The U.S.-Canada Regulatory Cooperation Council (RCC). It sounds so benign.
But this office, housed under U.S. government’s International Trade Commission, is hard at work gutting regulations intended to protect consumers and small-scale farmers.
Common Dreams reports:
This little-known council has the mission of promoting trade by “reducing, eliminating or preventing unnecessary regulatory differences” between Canada and the United States. Since the RCC’s inception, agribusiness—including factory-farmed livestock producers, the feed industry, and chemical and pesticide manufacturers and linked transportation businesses—has had a seat at the regulatory cooperation table. Their focus, without exception, has been advocating the scaling back and even elimination of important safety protections in both countries.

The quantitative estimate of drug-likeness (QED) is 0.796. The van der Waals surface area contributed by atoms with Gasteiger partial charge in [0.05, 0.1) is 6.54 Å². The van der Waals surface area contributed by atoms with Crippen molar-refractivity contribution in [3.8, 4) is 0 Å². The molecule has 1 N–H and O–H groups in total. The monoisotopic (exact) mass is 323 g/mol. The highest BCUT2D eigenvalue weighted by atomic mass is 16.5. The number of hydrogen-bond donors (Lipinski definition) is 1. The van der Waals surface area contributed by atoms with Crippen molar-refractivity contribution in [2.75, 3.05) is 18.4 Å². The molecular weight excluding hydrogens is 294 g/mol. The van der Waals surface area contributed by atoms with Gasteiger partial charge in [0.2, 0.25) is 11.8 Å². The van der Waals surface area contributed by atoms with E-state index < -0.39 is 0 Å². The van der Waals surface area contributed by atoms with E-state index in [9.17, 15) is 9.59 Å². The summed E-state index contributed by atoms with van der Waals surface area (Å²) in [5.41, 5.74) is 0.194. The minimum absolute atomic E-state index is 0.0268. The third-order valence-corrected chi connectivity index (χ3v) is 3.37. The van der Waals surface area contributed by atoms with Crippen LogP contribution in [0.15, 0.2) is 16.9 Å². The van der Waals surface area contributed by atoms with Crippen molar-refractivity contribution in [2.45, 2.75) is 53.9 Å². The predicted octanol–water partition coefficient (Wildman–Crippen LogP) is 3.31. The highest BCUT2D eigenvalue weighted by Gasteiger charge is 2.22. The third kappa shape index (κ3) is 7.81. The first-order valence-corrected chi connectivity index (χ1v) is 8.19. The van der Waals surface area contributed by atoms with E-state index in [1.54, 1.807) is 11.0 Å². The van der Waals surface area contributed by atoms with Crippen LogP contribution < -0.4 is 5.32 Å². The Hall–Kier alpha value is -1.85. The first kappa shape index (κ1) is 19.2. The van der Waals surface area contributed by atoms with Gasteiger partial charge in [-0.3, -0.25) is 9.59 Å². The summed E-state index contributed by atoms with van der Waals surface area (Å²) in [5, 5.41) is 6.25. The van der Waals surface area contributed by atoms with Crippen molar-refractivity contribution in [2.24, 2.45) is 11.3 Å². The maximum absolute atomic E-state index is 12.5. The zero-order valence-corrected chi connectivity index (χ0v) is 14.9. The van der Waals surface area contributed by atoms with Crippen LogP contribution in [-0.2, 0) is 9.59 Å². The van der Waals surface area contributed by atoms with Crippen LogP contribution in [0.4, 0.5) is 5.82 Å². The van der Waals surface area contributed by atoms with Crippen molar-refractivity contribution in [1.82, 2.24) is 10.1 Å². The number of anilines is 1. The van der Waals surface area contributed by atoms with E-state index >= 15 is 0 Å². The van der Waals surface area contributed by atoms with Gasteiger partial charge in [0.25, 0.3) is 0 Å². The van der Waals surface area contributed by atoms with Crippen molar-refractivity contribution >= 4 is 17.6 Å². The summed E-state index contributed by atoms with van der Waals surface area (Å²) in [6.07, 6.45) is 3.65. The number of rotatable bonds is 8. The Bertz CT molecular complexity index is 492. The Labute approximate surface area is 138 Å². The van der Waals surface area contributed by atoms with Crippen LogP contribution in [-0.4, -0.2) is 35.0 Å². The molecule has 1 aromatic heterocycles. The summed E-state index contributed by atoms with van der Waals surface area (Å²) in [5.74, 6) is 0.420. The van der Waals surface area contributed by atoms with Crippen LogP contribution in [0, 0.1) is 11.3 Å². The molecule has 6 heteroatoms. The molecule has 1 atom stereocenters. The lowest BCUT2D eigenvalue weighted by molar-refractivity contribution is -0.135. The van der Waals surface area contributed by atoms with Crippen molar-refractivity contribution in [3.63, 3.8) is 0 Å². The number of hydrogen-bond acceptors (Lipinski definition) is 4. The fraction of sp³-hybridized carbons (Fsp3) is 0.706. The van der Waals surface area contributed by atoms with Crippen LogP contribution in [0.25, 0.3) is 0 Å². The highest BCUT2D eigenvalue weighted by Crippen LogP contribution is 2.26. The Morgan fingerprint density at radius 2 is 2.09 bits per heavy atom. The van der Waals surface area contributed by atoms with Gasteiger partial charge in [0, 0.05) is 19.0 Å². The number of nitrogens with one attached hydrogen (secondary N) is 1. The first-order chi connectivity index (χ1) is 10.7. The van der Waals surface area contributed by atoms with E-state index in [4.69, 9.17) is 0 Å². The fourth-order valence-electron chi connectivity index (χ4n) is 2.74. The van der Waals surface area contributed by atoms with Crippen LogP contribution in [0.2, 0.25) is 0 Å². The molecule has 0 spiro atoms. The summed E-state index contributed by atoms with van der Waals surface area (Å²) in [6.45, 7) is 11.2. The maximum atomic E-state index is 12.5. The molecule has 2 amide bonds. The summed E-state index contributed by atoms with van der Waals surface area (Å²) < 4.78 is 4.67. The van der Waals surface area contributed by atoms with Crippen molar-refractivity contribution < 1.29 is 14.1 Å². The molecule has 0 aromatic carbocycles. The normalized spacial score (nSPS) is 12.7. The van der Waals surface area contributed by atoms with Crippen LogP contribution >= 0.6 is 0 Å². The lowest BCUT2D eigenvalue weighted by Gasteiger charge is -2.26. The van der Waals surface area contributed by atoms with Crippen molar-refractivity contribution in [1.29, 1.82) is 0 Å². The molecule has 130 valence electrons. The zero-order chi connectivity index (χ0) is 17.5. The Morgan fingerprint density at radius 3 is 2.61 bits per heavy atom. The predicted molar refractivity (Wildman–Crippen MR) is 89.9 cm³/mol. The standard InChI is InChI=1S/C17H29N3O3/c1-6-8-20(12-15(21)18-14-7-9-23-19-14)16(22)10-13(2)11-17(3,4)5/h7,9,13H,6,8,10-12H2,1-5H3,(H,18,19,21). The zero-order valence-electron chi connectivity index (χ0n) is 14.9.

What’s on the RCC’s hit list? To name a few . . .
• Eliminate border inspections of imported meat
• Reduce safety testing of containers used to transport pesticides and other hazardous chemicals
• Use obscure words instead of plain language to hide information from consumers
International trade agreements have always favored corporate agribusiness over consumers and small, independent farmers and food businesses. But this is just blatant.
TAKE ACTION: Appalled? Email the public affairs office of the International Trade Administration email@example.com. Tell the Under Secretary of Commerce for International Trade, Gilbert B. Kaplan, what you think of the ‘Cooperation Council’s’ secret plans.